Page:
Today is a Tegan-less Tuesday. This may shock you, but earning a PhD takes a lot of work, so instead you get to hear from a couple members of the household who haven’t made an appearance in a while.
When it’s nice out, we let His Holiness Saint Ray the Cat join Raksha on some of her daily outings. He has long since gotten over his childhood trauma, and actually enjoys going outside, sneaking through bushes, and eating grass. The problem is, while he has yet to try to leave our yard, he does like investigating bushes, which means that to let him out, we have to be willing to rummage around in bushes to get him if he’s not ready to go inside when the time comes. In other words, he’s been shut inside for most of the winter, and was thrilled to get the sun and wind on his fur, and grass in his teeth.
Just after taking this picture, I went to pick up after the dog, and he scampered into a row of cedar trees where the food waste bins are kept out of sight. I took the dog back to the trash bin behind the house, and went over to root around in the bushes and trees for His Holiness. Apparently it wasn’t necessary, because when I glanced back out at the green, I realized the good saint had scampered back into the open as I started my search, so I followed him over to his next patch of grass, by a maple tree. Raksha also took an interest.
For those who don’t know, Raksha’s about 15 years old now. I got her from a shelter in Indiana in the summer of 2007, and they said she’d been born that March. Since then she’s been with me in Indiana, Wisconsin, New Hampshire, Massachusetts, Scotland, and now Ireland, and I’m pretty sure this is going to be her last stop. She’s needed arthritis meds to be able to walk at all for the last couple years, and she’s almost completely blind in the dark now. I’m pretty sure she mostly just sees general shapes, because this past winter, she thought the wreath the neighbors had hung on the door might be a person a number of times. She also has some trouble with her throat, and I’m getting her checked for kidney problems tomorrow.
All that said, she’s still enjoying life, and interprets most sudden movements when we’re outside as an invitation to play, which is endearing.
The cat is… as he always is. Forever wanting more food, and otherwise generally acting like a stuffed animal.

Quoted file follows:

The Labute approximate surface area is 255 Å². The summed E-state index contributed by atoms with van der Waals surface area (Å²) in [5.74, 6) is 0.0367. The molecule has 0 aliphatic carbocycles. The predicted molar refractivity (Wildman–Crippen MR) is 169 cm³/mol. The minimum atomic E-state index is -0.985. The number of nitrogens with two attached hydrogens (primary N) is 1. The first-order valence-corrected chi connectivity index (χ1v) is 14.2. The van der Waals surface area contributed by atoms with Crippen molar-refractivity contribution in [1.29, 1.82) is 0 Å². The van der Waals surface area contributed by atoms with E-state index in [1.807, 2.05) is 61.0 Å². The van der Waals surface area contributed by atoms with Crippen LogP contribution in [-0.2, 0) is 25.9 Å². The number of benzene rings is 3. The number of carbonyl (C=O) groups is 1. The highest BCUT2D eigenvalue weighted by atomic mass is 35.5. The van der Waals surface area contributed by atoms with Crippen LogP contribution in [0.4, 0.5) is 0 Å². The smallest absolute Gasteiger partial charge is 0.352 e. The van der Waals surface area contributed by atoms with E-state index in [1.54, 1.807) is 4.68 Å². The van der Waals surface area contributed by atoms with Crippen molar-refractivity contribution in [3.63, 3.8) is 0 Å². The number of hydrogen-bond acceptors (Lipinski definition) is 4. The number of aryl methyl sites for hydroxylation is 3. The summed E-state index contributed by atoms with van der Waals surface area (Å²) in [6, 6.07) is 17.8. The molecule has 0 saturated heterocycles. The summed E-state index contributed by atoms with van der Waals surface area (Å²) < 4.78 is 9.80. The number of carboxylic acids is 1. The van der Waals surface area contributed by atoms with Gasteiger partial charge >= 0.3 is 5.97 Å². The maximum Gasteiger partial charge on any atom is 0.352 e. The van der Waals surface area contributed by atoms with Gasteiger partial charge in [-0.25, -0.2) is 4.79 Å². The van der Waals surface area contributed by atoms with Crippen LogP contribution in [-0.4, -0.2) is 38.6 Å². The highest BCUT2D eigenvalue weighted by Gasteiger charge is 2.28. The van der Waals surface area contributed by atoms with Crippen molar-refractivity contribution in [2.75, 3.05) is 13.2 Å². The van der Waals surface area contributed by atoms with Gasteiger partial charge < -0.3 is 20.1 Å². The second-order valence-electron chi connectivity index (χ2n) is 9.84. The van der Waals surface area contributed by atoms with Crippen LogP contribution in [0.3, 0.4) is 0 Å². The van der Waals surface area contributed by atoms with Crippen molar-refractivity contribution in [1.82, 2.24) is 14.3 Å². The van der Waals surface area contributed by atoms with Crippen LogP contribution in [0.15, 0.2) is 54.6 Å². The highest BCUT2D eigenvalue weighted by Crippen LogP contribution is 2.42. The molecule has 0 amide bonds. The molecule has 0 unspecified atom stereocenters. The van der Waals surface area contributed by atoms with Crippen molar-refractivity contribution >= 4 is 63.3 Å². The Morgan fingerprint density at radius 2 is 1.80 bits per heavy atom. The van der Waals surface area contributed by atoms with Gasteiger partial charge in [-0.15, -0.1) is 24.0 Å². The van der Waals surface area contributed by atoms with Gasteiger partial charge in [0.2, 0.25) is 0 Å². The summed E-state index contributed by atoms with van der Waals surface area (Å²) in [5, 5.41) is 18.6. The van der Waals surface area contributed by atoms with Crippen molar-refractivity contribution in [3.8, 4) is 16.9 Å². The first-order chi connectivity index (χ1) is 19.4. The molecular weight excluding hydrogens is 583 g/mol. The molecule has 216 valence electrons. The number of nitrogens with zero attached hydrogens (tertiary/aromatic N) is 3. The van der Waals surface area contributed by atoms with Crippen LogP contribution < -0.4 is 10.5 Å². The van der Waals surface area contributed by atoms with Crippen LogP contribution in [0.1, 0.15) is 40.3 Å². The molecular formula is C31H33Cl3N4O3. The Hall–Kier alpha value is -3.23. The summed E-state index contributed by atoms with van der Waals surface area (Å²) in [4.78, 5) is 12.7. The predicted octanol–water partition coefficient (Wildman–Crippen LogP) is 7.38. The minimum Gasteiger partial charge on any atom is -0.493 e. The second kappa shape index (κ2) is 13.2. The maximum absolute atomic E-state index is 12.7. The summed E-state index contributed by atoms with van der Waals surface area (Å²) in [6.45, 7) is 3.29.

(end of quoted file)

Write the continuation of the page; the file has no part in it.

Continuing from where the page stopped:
I think everybody’s glad for spring. Soon it’ll be warm enough to have the windows open all day, and to spend at least some of my time working outside (It’s a pity I don’t have a laptop, or it’d be more). When that starts, you’ll get to see His Holiness sulking in his leash and harness, because I don’t trust him not to get into trouble while I work, and I definitely don’t trust in his ability to survive as a street cat. I’ve also been training him to come for treats when I play a flute my grandmother left to me, so maybe you’ll get a video of him watching me play as though he actually cares about the music!
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Its totally telling, this tendency towards terms alliterative. Its also a good time for them to tiptoe through the tulips (as it were).
Abe Drayton says
A little alliteration is always okay by me.
My old kelpie Chokko is a year younger than Raksha & very similar. Also struggles to see these days, on anti-inflammatory medicine and has really, reallyslowed down. taking it very easy on her and treasuring each day and moment she has. Won’t force her to suffer but as long a s she is happy and not in pain or suffering. Yeah. Pets are family.
Great photos and change of topic because sometimes we do need a break and pet therapy, well, I owe what little sanity i do have left to that and a few other things.
Abe Drayton says
Knowing full well that I am wrong, I choose to assume you somehow have an entity from Scottish mythology as a pet.